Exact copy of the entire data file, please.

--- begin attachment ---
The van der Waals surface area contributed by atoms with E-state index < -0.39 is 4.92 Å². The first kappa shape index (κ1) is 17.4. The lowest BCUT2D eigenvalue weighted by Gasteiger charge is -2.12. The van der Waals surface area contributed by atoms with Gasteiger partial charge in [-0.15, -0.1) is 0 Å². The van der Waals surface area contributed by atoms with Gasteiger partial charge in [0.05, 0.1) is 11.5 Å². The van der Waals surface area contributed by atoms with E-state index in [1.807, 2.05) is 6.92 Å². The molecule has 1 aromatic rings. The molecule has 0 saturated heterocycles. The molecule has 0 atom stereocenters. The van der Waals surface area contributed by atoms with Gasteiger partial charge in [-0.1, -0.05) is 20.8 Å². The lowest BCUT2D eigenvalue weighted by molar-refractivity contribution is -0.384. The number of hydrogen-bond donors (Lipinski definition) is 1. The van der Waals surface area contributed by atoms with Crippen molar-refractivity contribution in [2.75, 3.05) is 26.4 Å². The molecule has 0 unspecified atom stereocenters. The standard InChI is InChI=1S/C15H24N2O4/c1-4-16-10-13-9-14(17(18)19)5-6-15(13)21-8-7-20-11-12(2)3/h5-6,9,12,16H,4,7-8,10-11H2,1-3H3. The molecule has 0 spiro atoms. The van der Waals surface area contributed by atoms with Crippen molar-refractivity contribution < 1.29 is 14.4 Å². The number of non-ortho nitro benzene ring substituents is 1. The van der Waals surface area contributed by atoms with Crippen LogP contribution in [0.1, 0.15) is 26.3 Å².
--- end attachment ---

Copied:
The van der Waals surface area contributed by atoms with E-state index < -0.39 is 4.92 Å². The first kappa shape index (κ1) is 17.4. The lowest BCUT2D eigenvalue weighted by Gasteiger charge is -2.12. The van der Waals surface area contributed by atoms with Gasteiger partial charge in [-0.15, -0.1) is 0 Å². The van der Waals surface area contributed by atoms with Gasteiger partial charge in [0.05, 0.1) is 11.5 Å². The van der Waals surface area contributed by atoms with E-state index in [1.807, 2.05) is 6.92 Å². The molecule has 1 aromatic rings. The molecule has 0 saturated heterocycles. The molecule has 0 atom stereocenters. The van der Waals surface area contributed by atoms with Gasteiger partial charge in [-0.1, -0.05) is 20.8 Å². The lowest BCUT2D eigenvalue weighted by molar-refractivity contribution is -0.384. The number of hydrogen-bond donors (Lipinski definition) is 1. The van der Waals surface area contributed by atoms with Crippen molar-refractivity contribution in [2.75, 3.05) is 26.4 Å². The molecule has 0 unspecified atom stereocenters. The standard InChI is InChI=1S/C15H24N2O4/c1-4-16-10-13-9-14(17(18)19)5-6-15(13)21-8-7-20-11-12(2)3/h5-6,9,12,16H,4,7-8,10-11H2,1-3H3. The molecule has 0 spiro atoms. The van der Waals surface area contributed by atoms with Crippen molar-refractivity contribution < 1.29 is 14.4 Å². The number of non-ortho nitro benzene ring substituents is 1. The van der Waals surface area contributed by atoms with Crippen LogP contribution in [0.1, 0.15) is 26.3 Å².